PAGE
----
It happens in all languages. I can sit on the metro, surrounded by Finns, Swedes, Russians and Estonians, and understand pretty much the bulk of what they're saying - because I can sometimes understand a few words of their languages, and often because every second or thrid word they use is either a direct loan-word or - particularly among the young - some sort of English-corruption slang word. It's actually quite sad, when I ask a local for a word and I get a corrupted English word. I have to ask again, "Yes, but what's YOUR word for that?" And they think for a moment, and only THEN do they remember that they had an original word in their own language. I'm all for international communications but there's something to be said for a rich cultural diversity too.

    Yes, I think that anonymous Hungarian professor was right. All languages evolve but this isn't evolution - it's mutation. Ditto the monoculture comment.

  11. Stuart Van Onselen

    me am pedant

    'Afrikaans" is spelled with a 'k'. 'C' very rarely appears in the language at all, it being redundant to have 'C' and 'K'. (And 'C' is never pronounced 'S' in Afrikaans anyway.)

    'Web' is, AFAIK, a long-standing Afrikaans word meaning, er, 'web'.

  12. Steven Walker

    They have not given up ...

    ... as computer is called un ordenador and it is very unusual to hear computadora. think that might be a dodgy South Americanism.

  13. Mr Fuzzy


    Trust me, you don't have to be Spanish for blogosphere or any derivation to sound pompous or silly. Just look at a selection of self referential 'high profile bloggers' for confirmation of pomposity.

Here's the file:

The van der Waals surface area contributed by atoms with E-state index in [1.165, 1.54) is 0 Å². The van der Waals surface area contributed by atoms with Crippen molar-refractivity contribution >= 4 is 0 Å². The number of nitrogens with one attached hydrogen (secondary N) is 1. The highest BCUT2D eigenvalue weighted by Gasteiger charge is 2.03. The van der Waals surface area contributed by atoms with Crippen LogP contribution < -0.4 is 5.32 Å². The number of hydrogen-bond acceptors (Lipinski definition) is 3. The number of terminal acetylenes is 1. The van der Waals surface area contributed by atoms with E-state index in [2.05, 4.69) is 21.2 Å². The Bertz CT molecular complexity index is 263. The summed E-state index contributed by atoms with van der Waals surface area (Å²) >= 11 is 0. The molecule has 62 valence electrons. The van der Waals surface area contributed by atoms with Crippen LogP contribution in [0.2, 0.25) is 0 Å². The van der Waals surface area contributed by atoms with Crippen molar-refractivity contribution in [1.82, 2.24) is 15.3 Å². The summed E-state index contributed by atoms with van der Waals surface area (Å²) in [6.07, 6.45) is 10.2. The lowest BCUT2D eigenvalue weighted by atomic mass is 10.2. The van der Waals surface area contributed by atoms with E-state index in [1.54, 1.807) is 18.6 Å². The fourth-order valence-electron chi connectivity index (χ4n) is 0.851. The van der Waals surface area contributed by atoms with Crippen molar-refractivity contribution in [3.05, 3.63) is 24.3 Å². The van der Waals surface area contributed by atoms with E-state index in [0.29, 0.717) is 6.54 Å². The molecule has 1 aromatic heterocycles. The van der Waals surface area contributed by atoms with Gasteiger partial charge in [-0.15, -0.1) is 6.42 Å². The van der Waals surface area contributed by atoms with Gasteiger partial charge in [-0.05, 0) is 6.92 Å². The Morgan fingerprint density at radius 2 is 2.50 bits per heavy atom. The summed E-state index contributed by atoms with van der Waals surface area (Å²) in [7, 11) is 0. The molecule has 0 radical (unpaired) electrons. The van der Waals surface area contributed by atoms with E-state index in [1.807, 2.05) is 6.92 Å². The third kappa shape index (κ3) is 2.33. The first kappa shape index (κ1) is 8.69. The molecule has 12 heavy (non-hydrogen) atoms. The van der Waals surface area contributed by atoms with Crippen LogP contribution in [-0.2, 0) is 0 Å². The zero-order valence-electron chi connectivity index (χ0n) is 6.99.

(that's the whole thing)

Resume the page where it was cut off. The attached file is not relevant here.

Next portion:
14. snafu

    The rain in Spain…

    I think "ordenador" comes from the French "Ordinateur".

    It's not that we Spanish are desperate to put English terms into everything but I guess we are too lazy to think of a good Spanish term when we have to talk jargonese, specially if we absolutely have to deal with English sources daily, such as mags, books, news programmes, etc. Add to that that most computing terms arrive here without much of a translation to help us avoid this idiocy (I am a Mac user, and frankly I am fed up with Exposé this, Dock that,, etc.).

    "Blogo" sounds a bit like "globo" ("balloon"). So apropos :D

  15. ian

    Anglic cross-polination

    American movies may be spreading yankisms, but the Beeb is spreading angloisms via such masterpieces as "As Time Goes By". Such phrases as "spot on", "gone missing" and others, are now heard often on the left side of the pond, and not just spoken by Anglophiles. No doubt this argot will be further spread by movies to parts of the world where Auntie's video does not yet reach.

    Ironically, English (/ˈɪŋɡlɪʃ/) has become the new Esperanto.

  16. carlos
    Paris Hilton


    @the author:

    What is actually the point of your article?

    Are you pissed off at the spaniards saying "blogosfera"? are you happy? do you have a copyright on words? what's your point?

    The terms you consider "newbies" have been around for decades, maybe you have just started learning spanish and believe that the language is growing with you but...

    "Briks de leche" are called like that because they come in what used to be called "TetraBrik" ("in 1963 the company introduced Tetra Brik, a rectangular carton" - from So that's us using a swiss trademark name which in turn borrowed a bastardisation of your "brick" word.